Officials say upgrading the existing criminal code, which dates back to 1918 when Indonesia was a Dutch colony, was long overdue. Among the raft of new laws, penalties around consensual sex outside marriage have drawn the most criticism. According to the revisions, unmarried couples who live together could be jailed for six months or face a maximum fine of 10 million rupiah ($710).
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Though the penalties apply to foreigners, the new law states that the police can only make an arrest after a report is filed by a close family member, such as a parent, spouse or child, making it extremely unlikely that foreigners would be prosecuted, Mr. Lindsey said. “But gay and lesbian Indonesians, who, of course, are couples and they can’t be married, they are completely exposed.”
Police have previously arrested dozens of gay men for violating an anti-pornography law, but now, all gay couples who live together are subject to possible arrest.
The push for the overhaul was backed by Vice President Ma’ruf Amin, an Islamic cleric and the former chair of the Indonesian Ulema Council, the country’s top body for Islamic scholars, according to two people who spoke on the condition of anonymity because they were not authorized to disclose the details of private conversations. Mr. Ma’ruf had previously called for “stern regulations” on the sexual activities of gay people.
In a reversal, lawmakers on Tuesday reinstated a provision making it illegal to attack “the honor or dignity” of both Indonesia’s president and vice president, a rule that was struck down by the Constitutional Court in 2006. In recent years, however, tolerance for such criticism has waned. Last year, the authorities arrested an artist who created a mural criticizing Mr. Joko, and activists say they have been harassed and charged with defamation for speaking up on rights abuses.
Mr. Joko — known as a moderate, secular leader — has spoken out repeatedly against intolerant views in his country. In an interview with The New York Times last month, he said Indonesia has a vibrant democracy with frequent peaceful protests outside the presidential palace. “Even today, everyone can criticize the president and the government,” Mr. Joko said, speaking before the Group of 20 summit in Bali last month. “I believe that Indonesia’s democracy is moving on the right track.”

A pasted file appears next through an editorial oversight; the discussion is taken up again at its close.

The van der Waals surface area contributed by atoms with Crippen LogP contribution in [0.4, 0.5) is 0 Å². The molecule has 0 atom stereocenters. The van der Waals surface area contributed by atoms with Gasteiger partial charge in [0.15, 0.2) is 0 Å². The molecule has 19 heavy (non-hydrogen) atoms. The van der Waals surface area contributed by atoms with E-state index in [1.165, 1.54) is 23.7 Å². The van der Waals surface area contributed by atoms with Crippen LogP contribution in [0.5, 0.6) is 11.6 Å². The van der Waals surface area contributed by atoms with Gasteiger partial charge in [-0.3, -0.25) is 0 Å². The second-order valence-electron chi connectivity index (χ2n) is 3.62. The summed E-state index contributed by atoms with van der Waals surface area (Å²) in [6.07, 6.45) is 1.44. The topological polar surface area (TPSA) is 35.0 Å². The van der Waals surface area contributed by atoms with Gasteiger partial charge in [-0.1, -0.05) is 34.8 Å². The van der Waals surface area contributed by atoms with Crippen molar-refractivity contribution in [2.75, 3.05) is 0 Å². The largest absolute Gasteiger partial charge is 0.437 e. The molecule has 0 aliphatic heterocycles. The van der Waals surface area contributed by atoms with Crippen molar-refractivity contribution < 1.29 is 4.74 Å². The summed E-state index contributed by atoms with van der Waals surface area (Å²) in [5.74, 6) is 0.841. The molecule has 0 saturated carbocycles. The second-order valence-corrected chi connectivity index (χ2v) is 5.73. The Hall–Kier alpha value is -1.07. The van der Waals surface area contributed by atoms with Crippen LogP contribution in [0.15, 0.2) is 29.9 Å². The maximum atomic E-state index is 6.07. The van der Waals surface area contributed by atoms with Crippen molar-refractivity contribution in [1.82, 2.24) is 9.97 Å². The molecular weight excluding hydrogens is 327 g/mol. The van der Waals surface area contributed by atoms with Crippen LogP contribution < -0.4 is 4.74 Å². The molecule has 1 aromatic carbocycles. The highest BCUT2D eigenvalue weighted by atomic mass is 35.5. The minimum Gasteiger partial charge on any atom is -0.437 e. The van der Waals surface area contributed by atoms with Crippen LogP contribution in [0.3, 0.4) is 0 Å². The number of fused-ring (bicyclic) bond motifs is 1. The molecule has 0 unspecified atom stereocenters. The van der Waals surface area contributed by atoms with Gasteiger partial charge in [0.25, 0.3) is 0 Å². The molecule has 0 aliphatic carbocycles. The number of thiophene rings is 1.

Andreas Harsono, a researcher for Human Rights Watch, said that the laws would give the police greater opportunities to extort bribes, and lead to more corruption. Politicians would also have more excuses to target political opponents, he added. “The danger of oppressive laws is not that they will be broadly applied — no, they won’t be — it is that they provide an avenue for selective enforcement,” Mr. Harsono said.
The new penal code expands the country’s blasphemy law from one to six provisions, stating for the first time that apostasy — anyone who “persuades someone to be a nonbeliever” — can be charged as a criminal offense.
Religious minorities are most at risk of running afoul of this law. Roughly 87 percent of Indonesians are Muslim, while the rest are Christian, Catholic, Hindu and Buddhist. According to Mr. Harsono, the use of the blasphemy law has been most commonly used against people who have criticized Islam.
In 2017, former Jakarta governor Basuki Tjahaja Purnama, a Christian and an ally of Mr. Joko, was sentenced to two years in prison on blasphemy charges after he was accused of insulting Islam by jokingly referring to a verse in the Quran in a campaign speech.
Willy Aditya, a lawmaker from the left-leaning NasDem party, rejected claims that Indonesia was “turning into an Islamic country” but said that the new law was written based on emotion, not research. The law shows that officials have failed to distinguish the difference between public and private affairs, he said, “which is the most elementary thing in democracy.”
Muktita Suhartono contributed reporting.